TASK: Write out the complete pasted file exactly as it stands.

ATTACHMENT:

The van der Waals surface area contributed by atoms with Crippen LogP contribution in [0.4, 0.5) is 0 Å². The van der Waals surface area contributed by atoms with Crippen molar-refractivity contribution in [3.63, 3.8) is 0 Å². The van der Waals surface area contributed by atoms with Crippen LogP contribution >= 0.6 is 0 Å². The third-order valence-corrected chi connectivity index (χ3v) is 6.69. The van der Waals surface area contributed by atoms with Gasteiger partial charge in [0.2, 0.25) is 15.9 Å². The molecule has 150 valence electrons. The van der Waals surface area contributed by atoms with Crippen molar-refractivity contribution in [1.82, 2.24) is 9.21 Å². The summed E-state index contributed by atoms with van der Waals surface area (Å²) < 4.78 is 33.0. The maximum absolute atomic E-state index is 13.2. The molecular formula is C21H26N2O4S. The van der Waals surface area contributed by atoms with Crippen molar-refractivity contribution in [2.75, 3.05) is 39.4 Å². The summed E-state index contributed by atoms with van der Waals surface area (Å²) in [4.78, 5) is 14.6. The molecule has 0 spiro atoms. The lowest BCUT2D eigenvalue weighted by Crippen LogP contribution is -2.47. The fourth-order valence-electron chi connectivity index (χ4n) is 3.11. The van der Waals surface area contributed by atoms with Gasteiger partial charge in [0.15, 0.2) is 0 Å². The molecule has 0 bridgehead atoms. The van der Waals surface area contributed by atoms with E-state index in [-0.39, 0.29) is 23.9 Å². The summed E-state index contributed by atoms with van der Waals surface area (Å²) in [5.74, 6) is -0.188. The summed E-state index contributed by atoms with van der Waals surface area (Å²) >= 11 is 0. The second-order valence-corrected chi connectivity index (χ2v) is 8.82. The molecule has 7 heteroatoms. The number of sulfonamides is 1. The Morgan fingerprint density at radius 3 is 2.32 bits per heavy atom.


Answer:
The van der Waals surface area contributed by atoms with Crippen LogP contribution in [0.4, 0.5) is 0 Å². The van der Waals surface area contributed by atoms with Crippen molar-refractivity contribution in [3.63, 3.8) is 0 Å². The van der Waals surface area contributed by atoms with Crippen LogP contribution >= 0.6 is 0 Å². The third-order valence-corrected chi connectivity index (χ3v) is 6.69. The van der Waals surface area contributed by atoms with Gasteiger partial charge in [0.2, 0.25) is 15.9 Å². The molecule has 150 valence electrons. The van der Waals surface area contributed by atoms with Crippen molar-refractivity contribution in [1.82, 2.24) is 9.21 Å². The summed E-state index contributed by atoms with van der Waals surface area (Å²) < 4.78 is 33.0. The maximum absolute atomic E-state index is 13.2. The molecular formula is C21H26N2O4S. The van der Waals surface area contributed by atoms with Crippen molar-refractivity contribution in [2.75, 3.05) is 39.4 Å². The summed E-state index contributed by atoms with van der Waals surface area (Å²) in [4.78, 5) is 14.6. The molecule has 0 spiro atoms. The lowest BCUT2D eigenvalue weighted by Crippen LogP contribution is -2.47. The fourth-order valence-electron chi connectivity index (χ4n) is 3.11. The van der Waals surface area contributed by atoms with Gasteiger partial charge in [0.15, 0.2) is 0 Å². The molecule has 0 bridgehead atoms. The van der Waals surface area contributed by atoms with E-state index in [-0.39, 0.29) is 23.9 Å². The summed E-state index contributed by atoms with van der Waals surface area (Å²) in [5.74, 6) is -0.188. The summed E-state index contributed by atoms with van der Waals surface area (Å²) >= 11 is 0. The second-order valence-corrected chi connectivity index (χ2v) is 8.82. The molecule has 7 heteroatoms. The number of sulfonamides is 1. The Morgan fingerprint density at radius 3 is 2.32 bits per heavy atom.